Ram S. Jakhu has over 40 years of experience in space law and policy and currently is a tenured Full Professor at the Institute of Air and Space Law, Faculty of Law, McGill University, Montreal, Canada. He teaches and conducts research in international space law, law of space commercialisation, space safety and security, national regulation of space activities, law of telecommunications, and public international law. He is the Project Director and Co-Editor of the McGill Manual on International Law Applicable to Military Uses of Outer Space (MILAMOS Project); Project Director and Editor-in-Chief of the McGill Encyclopedia of International Space Law, and Research Director on Project on Space Laws and Policies in South Asia. He was the Project Director and Principal Investigator of an international and interdisciplinary study entitled as Global Space Governance: An International Study (Springer, 2017). He served as the Director of the McGill Institute of Air and Space Law; Director of McGill Centre for Regulated Industries; First Director of the Master of Space Studies Program of the International Space University; member of the Global Agenda Council on Space of the World Economic Forum; member of the Board of Directors of International Institute of Space Law (IISL); and member of the Canadian Human Rights Tribunal. In addition, he has been providing consultation to several private and governmental entities and drafting national laws and regulations in various countries. He authored three books, over 130 articles, 70 research reports and edited 13 books, including the one that received the 2011 Book Award from the International Academy of Astronautics. In 2022, he received the “Excellence in Supervision and Mentorship Award” from Graduate Law Student Association of the Faculty of Law of McGill University, in 2016 the “Leonardo da Vinci Life-Long Achievement Award” from the International Association for the Advancement of Space Safety and in 2007 the “Distinguished Service Award” from the IISL for significant contribution to the development of space law. He holds Doctor of Civil Law (Dean’s Honours List) and Master of Laws (LL.M.) degrees from McGill University, Canada as well as LL.M., LL.B., and B.A. degrees from Panjab University, India.

Steven Freeland

Steven Freeland is Emeritus Professor of International Law at Western Sydney University, where he was previously the Dean of the School of Law, and Professorial Fellow at Bond University. He also holds Visiting or Adjunct positions at various other Universities/Institutes in Copenhagen, Vienna, Toulouse, Hong Kong, Montreal, Kuala Lumpur, Vancouver, Mumbai and London. Prior to becoming an academic, he had a 20-year career as an international commercial lawyer and an investment banker. He is a government-appointed Member of the Australian Space Agency Advisory Board and has been an advisor to the Australian, New Zealand, Norwegian and several other Governments on issues relating to national space legislative frameworks and policy. He represents the Australian Government at Committee on the Peaceful Uses of Outer Space (UNCOPUOS) meetings and, in June 2021, was appointed by UNCOPUOS as Vice-Chair of a 5-year ‘Working Group on Legal Aspects of Space Resource Activities’. He has also been a Visiting Professional within the Appeals Chamber at the International Criminal Court, and a Special Advisor to the Danish Foreign Ministry in matters related to the International Criminal Court. He is a co-Principal of specialised space law firm Azimuth Advisory and is also a Director of the International Institute of Space Law, a Member of the Space Law Committee of the International Law Association and a past Member of the Space Law and War Crimes Committees of the International Bar Association. In 2022, he was presented with a ‘Lifetime Achievement Award’ by the International Institute of Space Law, the highest accolade awarded by that institution. In addition to co-Editing the Annotated Leading Cases of International Criminal Tribunals book series, he also sits on the Editorial Board / Advisory Board of several internationally recognised academic journals.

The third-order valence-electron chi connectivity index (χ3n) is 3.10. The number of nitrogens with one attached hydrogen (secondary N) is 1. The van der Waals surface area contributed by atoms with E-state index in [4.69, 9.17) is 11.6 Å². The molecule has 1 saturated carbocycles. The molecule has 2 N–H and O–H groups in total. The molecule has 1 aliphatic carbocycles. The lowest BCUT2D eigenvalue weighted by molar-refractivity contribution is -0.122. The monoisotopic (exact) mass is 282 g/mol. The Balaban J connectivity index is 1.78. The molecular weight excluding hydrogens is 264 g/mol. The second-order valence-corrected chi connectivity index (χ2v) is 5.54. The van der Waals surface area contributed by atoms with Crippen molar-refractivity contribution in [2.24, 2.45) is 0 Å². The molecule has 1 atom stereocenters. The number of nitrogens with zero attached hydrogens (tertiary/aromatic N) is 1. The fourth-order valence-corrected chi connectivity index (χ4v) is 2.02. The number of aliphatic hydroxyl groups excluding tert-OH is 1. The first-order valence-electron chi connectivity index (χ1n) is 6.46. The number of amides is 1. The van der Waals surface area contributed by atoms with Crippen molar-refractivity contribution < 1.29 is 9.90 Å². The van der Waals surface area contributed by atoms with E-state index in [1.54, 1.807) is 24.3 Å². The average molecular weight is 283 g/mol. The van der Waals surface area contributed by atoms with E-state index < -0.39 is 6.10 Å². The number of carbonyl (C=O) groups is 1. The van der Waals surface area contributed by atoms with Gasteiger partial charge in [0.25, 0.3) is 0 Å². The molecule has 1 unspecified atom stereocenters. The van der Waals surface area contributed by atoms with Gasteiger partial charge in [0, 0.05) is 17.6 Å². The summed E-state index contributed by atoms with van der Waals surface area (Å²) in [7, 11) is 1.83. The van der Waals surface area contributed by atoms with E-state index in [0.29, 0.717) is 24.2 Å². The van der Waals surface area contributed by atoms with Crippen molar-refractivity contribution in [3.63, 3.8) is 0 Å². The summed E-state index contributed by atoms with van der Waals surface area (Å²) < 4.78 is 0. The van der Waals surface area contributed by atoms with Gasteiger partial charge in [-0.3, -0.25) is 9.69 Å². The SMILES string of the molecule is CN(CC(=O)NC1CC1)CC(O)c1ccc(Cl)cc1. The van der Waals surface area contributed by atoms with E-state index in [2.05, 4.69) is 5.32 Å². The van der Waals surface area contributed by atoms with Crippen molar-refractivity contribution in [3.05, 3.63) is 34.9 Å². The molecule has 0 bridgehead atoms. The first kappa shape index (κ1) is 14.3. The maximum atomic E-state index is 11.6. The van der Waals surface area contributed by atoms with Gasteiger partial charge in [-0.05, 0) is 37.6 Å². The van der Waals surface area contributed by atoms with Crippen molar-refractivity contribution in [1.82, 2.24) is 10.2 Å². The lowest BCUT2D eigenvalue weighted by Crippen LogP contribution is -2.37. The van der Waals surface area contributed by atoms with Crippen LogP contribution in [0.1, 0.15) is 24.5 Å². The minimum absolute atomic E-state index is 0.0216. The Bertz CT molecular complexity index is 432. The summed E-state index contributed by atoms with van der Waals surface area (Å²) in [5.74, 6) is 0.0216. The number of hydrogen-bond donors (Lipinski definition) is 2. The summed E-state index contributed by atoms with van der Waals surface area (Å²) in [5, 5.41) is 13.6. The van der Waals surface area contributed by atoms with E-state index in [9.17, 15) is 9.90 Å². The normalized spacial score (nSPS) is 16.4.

Setsuko Aoki

Dr. Setsuko AOKI is Professor of Law at Keio University Law School, Japan since April 2016. Previous positions include: Professor of Law (2004-2016) and Associate Professor of Law (1999-2004), Faculty of Policy Management, Keio University, Japan; Associate Professor (1995-1999) and Assistant Professor (1994-1995), School of Social Science, National Defense Academy, Japan (1994-1999); and Assistant, Faculty of Law, Rikkyo University, Japan (1991-1993).

She specializes in public international law especially space law and arms control. She obtained Doctor of Civil Law (D.C.L.) from McGill University, Montreal, Canada in June 1993. She has B.C.L. (1983) and LL.M. (1985) from Faculty of Law and Graduate School of Law, Keio University, Japan.

She is a vice-president of the International Institute of Space Law (IISL) (since October 2017). She is also a vice-president of Japan Association of Disarmament Studies (since May 2021) and a director of the Japanese Society of International Law (since July 2022). She is the Chair of the Experts Committee for the Economic Security Promotion Act and its Implementation Plans, Cabinet Secretariat of Japan (since November 2021). Previously, she was the Chair of the Legal Subcommittee of the United Nations Committee on the Peaceful Uses of Outer Space (UNCOPUOS) (2020-2021 session); and she was also a member of the Committee on the National Space Policy (CNSP), Cabinet Office of Japan (July 2012 – July 2022).